Termination and hydration of forsteritic olivine (010) surface

Hongping Yan*, Changyong Park, Gun Ahn, Seungbum Hong, Denis T. Keane, Curtis Kenney-Benson, Paul Chow, Yuming Xiao, Guoyin Shen

*Corresponding author for this work

Research output: Contribution to journalArticlepeer-review

14 Scopus citations


Termination and hydration of the forsteritic (Fo90Fa10) olivine (0. 1. 0) surface have been investigated with high-resolution specular X-ray reflectivity and Atomic Force Microscopy. The surface was prepared by polishing a naturally grown {0. 1. 0} face, from which we found the polished surface in acidic (pH 3.5) alumina suspension exhibits regular steps while the basic (pH 9.5) silica polished surface is irregularly roughened, indicating there are two distinguishable mechanochemical processes for the surface dissolution. The quantitative interpretation of the regular steps from the alumina-polished surface suggests that the observed step heights correspond to multiples of crystallographic unit cell. Only this atomically terraced surface is investigated with the high-resolution X-ray reflectivity (HRXR) to determine the surface termination and hydration. The basic silica paste polished surface turned out too rough to measure with X-ray reflectivity. HRXR reveals that the alumina polished olivine (0. 1. 0) surface in pure water is terminated at a plane including half-occupied metal ion sites (M1), an oxygen vacancy site, and a silicate tetrahedral unit with one of its apices pointing outward with respect to the surface. An ideal termination with the oxygen vacancy would fulfill the stoichiometry of the formula unit; however, in the observation, the vacancy site is filled by an adsorbed water species and about a quarter of the remaining metal ions are further depleted. The terminating plane generates two distinct atomic layers in the laterally averaged electron density profile, on which two highly ordered adsorbed water layers are formed. The first layer formation is likely through the direct interaction with the M1 plane and the second layer is likely through the hydrogen bonding interaction with the first water layer. With this multilayered adsorbed water structure, the surface metal ion is partially hydrated by the vacancy-filling water species and adsorbed water molecules. The bulk water links to these distinct adsorbed water layers, with weak density oscillations that almost completely damp out after the first bulk water layer. The total thickness of the layered water structure including the two distinct adsorbed layers and the first layer of bulk water is slightly less than 1. nm, which corresponds to roughly three molecular layers of water. These results describe the steric constraints of the surface metal ion hydration and the iron redox environment during water-olivine interactions in this particular crystallographic orientation.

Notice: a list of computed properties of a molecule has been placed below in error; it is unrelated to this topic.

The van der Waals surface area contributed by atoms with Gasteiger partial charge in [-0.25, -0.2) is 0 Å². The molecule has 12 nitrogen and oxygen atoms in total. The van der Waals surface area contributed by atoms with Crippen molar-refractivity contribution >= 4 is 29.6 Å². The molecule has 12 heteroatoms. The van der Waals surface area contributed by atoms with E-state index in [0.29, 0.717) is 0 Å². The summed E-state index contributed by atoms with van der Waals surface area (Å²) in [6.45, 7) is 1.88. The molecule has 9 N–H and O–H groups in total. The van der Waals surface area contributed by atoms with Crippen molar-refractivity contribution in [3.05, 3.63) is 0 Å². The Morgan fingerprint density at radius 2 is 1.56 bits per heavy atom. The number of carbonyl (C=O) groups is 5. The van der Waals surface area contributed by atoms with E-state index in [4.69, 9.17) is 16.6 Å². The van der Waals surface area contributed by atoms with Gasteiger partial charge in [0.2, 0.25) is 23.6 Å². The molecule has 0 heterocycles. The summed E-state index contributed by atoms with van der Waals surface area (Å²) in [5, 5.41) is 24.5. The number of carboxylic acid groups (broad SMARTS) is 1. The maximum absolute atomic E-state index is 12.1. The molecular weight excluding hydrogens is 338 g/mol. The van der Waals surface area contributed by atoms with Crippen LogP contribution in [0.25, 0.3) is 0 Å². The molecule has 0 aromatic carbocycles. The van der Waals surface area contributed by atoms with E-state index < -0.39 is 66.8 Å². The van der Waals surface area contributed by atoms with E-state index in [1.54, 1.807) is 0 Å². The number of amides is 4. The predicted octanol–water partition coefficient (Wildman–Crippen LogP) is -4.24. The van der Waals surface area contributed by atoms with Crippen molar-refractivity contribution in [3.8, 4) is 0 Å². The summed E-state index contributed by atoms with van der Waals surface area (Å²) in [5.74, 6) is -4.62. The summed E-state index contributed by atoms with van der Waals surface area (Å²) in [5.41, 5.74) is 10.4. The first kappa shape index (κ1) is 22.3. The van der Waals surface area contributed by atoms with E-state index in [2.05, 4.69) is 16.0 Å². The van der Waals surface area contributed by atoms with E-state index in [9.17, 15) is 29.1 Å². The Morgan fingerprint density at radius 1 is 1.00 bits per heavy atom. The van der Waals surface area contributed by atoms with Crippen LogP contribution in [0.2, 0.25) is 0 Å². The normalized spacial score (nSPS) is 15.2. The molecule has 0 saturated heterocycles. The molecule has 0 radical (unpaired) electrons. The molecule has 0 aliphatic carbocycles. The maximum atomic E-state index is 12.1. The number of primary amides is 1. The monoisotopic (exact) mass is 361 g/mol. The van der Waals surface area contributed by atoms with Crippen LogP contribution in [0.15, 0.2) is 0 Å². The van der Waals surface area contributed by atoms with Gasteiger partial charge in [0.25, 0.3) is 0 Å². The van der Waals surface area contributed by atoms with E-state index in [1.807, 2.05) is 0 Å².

Original languageEnglish (US)
Pages (from-to)268-280
Number of pages13
JournalGeochimica et Cosmochimica Acta
StatePublished - Nov 5 2014

ASJC Scopus subject areas

  • Geochemistry and Petrology


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